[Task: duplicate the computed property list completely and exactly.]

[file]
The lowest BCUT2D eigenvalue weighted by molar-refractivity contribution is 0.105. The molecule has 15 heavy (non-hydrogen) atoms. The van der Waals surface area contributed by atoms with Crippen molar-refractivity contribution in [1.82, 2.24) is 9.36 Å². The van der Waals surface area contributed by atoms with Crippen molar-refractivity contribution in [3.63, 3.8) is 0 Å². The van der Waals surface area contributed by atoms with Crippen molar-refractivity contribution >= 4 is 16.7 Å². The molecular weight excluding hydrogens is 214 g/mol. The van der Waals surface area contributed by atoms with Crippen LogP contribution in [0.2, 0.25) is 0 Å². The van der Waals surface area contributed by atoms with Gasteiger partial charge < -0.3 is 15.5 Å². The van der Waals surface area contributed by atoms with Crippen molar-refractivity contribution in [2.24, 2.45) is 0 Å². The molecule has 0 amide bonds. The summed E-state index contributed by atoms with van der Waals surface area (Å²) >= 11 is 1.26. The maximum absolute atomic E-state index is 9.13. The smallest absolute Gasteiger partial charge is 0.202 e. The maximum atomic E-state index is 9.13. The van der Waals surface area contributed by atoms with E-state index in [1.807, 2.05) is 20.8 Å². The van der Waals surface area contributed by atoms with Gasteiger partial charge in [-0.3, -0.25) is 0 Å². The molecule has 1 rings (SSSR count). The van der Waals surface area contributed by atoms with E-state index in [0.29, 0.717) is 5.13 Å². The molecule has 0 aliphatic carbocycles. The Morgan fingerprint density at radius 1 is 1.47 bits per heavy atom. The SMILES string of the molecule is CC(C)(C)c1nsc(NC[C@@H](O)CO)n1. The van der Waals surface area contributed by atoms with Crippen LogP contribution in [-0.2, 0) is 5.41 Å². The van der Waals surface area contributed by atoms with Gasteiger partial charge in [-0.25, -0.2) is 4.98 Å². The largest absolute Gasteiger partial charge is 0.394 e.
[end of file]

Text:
The lowest BCUT2D eigenvalue weighted by molar-refractivity contribution is 0.105. The molecule has 15 heavy (non-hydrogen) atoms. The van der Waals surface area contributed by atoms with Crippen molar-refractivity contribution in [1.82, 2.24) is 9.36 Å². The van der Waals surface area contributed by atoms with Crippen molar-refractivity contribution in [3.63, 3.8) is 0 Å². The van der Waals surface area contributed by atoms with Crippen molar-refractivity contribution >= 4 is 16.7 Å². The molecular weight excluding hydrogens is 214 g/mol. The van der Waals surface area contributed by atoms with Crippen LogP contribution in [0.2, 0.25) is 0 Å². The van der Waals surface area contributed by atoms with Gasteiger partial charge < -0.3 is 15.5 Å². The van der Waals surface area contributed by atoms with Crippen molar-refractivity contribution in [2.24, 2.45) is 0 Å². The molecule has 0 amide bonds. The summed E-state index contributed by atoms with van der Waals surface area (Å²) >= 11 is 1.26. The maximum absolute atomic E-state index is 9.13. The smallest absolute Gasteiger partial charge is 0.202 e. The maximum atomic E-state index is 9.13. The van der Waals surface area contributed by atoms with E-state index in [1.807, 2.05) is 20.8 Å². The van der Waals surface area contributed by atoms with Gasteiger partial charge in [-0.3, -0.25) is 0 Å². The molecule has 1 rings (SSSR count). The van der Waals surface area contributed by atoms with E-state index in [0.29, 0.717) is 5.13 Å². The molecule has 0 aliphatic carbocycles. The Morgan fingerprint density at radius 1 is 1.47 bits per heavy atom. The SMILES string of the molecule is CC(C)(C)c1nsc(NC[C@@H](O)CO)n1. The van der Waals surface area contributed by atoms with Crippen LogP contribution in [-0.2, 0) is 5.41 Å². The van der Waals surface area contributed by atoms with Gasteiger partial charge in [-0.25, -0.2) is 4.98 Å². The largest absolute Gasteiger partial charge is 0.394 e.